11.  High membrane potential promotes alkenal-induced mitochondrial uncoupling and influences adenine nucleotide translocase conformation 
Biochemical Journal  2008;413(Pt 2):323-332.
Mitochondria generate reactive oxygen species, whose downstream lipid peroxidation products, such as 4-hydroxynonenal, induce uncoupling of oxidative phosphorylation by increasing proton leak through mitochondrial inner membrane proteins such as the uncoupling proteins and adenine nucleotide translocase. Using mitochondria from rat liver, which lack uncoupling proteins, in the present study we show that energization (specifically, high membrane potential) is required for 4-hydroxynonenal to activate proton conductance mediated by adenine nucleotide translocase. Prolonging the time at high membrane potential promotes greater uncoupling. 4-Hydroxynonenal-induced uncoupling via adenine nucleotide translocase is prevented but not readily reversed by addition of carboxyatractylate, suggesting a permanent change (such as adduct formation) that renders the translocase leaky to protons. In contrast with the irreversibility of proton conductance, carboxyatractylate added after 4-hydroxynonenal still inhibits nucleotide translocation, implying that the proton conductance and nucleotide translocation pathways are different. We propose a model to relate adenine nucleotide translocase conformation to proton conductance in the presence or absence of 4-hydroxynonenal and/or carboxyatractylate.
PMCID: PMC2474560  PMID: 18426390
carboxyatractylate (CAtr); 4-hydroxynonenal (HNE); proton leak; rat liver mitochondrion; trypsin; ANT, adenine nucleotide translocase; CAtr, carboxyatractylate; FCCP, carbonyl cyanide p-trifluoromethoxyphenylhydrazone; HNE, 4-hydroxynonenal; ROS, reactive oxygen species; TPMP, triphenylmethylphosphonium; UCP, uncoupling protein
12.  Salinomycin Effects on Mitochondrial Ion Translocation and Respiration 
The effects of salinomycin on alkali cation transport and membrane functions in rat liver mitochondria have been investigated. After potassium uptake, stimulated by valinomycin or monazomycin in the presence of adenosine 5′-triphosphate, salinomycin caused rapid release of K+ from mitochondria. Salinomycin reversed valinomycin- or monazomycin-induced oscillatory swelling of mitochondria preloaded with K+, Rb+, and Na+ but was without effect on Li+ or Cs+ preloaded mitochondria. Salinomycin blocked the retention of K+ more effectively than the retention of Rb+ or Na+. Salinomycin inhibited both coupled and uncoupled respiration with strict substrate specificity in medium of low but not in high K+ concentration. The oxidation of glutamate, α-ketoglutarate, and malate plus pyruvate was inhibited by salinomycin, but that of β-hydroxybutyrate or succinate was not significantly affected. Salinomycin inhibited adenosine triphosphatase activity of mitochondria induced by valinomycin or monazomycin in K+ and Rb+ medium without significantly affecting adenosine triphosphatase activity in Li+, Na+, or Cs+ medium. Oxidative phosphorylation in mitochondria was inhibited by salinomycin but the inhibitory effect of salinomycin lacked the substrate specificity observed for respiration. It is proposed that salinomycin perturbs mitochondrial functions by acting as a mobile carrier for alkali cations through membranes.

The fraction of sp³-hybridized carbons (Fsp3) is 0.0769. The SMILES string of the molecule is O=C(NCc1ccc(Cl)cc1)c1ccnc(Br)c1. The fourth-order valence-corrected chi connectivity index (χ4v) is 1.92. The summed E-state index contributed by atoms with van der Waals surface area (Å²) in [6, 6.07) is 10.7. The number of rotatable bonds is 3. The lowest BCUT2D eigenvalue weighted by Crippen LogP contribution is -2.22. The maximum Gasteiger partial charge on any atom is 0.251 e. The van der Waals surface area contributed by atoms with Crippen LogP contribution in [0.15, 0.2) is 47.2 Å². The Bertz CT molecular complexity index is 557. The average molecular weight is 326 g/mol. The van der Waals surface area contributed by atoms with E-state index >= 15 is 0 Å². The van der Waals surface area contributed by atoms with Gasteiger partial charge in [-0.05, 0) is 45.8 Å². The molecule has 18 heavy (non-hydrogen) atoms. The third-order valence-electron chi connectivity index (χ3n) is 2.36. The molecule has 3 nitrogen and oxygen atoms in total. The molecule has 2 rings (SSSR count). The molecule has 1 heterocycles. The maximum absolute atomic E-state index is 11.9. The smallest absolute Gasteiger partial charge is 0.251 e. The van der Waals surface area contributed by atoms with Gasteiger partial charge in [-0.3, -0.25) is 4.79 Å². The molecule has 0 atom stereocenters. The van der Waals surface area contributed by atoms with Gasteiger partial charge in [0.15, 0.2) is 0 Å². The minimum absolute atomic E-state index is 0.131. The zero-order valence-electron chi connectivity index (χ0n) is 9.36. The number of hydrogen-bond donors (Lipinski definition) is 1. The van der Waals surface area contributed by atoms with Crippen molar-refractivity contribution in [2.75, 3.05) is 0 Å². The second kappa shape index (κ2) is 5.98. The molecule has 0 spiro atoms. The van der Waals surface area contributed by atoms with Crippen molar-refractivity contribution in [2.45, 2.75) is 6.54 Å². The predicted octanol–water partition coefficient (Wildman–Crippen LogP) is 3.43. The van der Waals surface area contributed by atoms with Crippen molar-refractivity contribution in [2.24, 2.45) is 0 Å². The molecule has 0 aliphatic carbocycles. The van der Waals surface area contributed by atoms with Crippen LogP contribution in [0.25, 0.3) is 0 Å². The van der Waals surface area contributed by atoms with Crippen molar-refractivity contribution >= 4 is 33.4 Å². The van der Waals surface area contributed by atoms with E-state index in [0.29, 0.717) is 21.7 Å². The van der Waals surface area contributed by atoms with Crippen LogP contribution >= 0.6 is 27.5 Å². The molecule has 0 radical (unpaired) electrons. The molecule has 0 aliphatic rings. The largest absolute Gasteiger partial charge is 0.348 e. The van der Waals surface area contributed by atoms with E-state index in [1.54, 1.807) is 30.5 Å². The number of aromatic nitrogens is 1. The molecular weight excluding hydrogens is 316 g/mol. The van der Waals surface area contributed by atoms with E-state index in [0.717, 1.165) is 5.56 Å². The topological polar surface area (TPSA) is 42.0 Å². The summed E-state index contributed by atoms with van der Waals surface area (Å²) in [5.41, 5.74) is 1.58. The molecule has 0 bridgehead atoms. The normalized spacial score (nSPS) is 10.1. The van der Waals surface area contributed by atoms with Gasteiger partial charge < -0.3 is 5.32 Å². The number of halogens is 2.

PMCID: PMC429593  PMID: 131509
13.  How mitochondria produce reactive oxygen species 
Biochemical Journal  2008;417(Pt 1):1-13.
The production of ROS (reactive oxygen species) by mammalian mitochondria is important because it underlies oxidative damage in many pathologies and contributes to retrograde redox signalling from the organelle to the cytosol and nucleus. Superoxide (O2•−) is the proximal mitochondrial ROS, and in the present review I outline the principles that govern O2•− production within the matrix of mammalian mitochondria. The flux of O2•− is related to the concentration of potential electron donors, the local concentration of O2 and the second-order rate constants for the reactions between them. Two modes of operation by isolated mitochondria result in significant O2•− production, predominantly from complex I: (i) when the mitochondria are not making ATP and consequently have a high Δp (protonmotive force) and a reduced CoQ (coenzyme Q) pool; and (ii) when there is a high NADH/NAD+ ratio in the mitochondrial matrix. For mitochondria that are actively making ATP, and consequently have a lower Δp and NADH/NAD+ ratio, the extent of O2•− production is far lower. The generation of O2•− within the mitochondrial matrix depends critically on Δp, the NADH/NAD+ and CoQH2/CoQ ratios and the local O2 concentration, which are all highly variable and difficult to measure in vivo. Consequently, it is not possible to estimate O2•− generation by mitochondria in vivo from O2•−-production rates by isolated mitochondria, and such extrapolations in the literature are misleading. Even so, the description outlined here facilitates the understanding of factors that favour mitochondrial ROS production. There is a clear need to develop better methods to measure mitochondrial O2•− and H2O2 formation in vivo, as uncertainty about these values hampers studies on the role of mitochondrial ROS in pathological oxidative damage and redox signalling.
PMCID: PMC2605959  PMID: 19061483
complex I; hydrogen peroxide; mitochondrion; reactive oxygen species (ROS); respiratory chain; superoxide; CoQ, coenzyme Q; CoQH2, reduced CoQ; DPI, diphenyleneiodonium; ETF, electron transfer flavoprotein; α-GPDH, α-glycerophosphate dehydrogenase; HIF-1, hypoxia-inducible factor-1; αKGDH, 2-oxoglutarate dehydrogenase (α-ketoglutarate dehydrogenase); PHD, prolyl hydroxylase; RET, reverse electron transport; ROS, reactive oxygen species; SMP, submitochondrial particle; SOD, superoxide dismutase
14.  Superoxide Flashes in Single Mitochondria 
Cell  2008;134(2):279-290.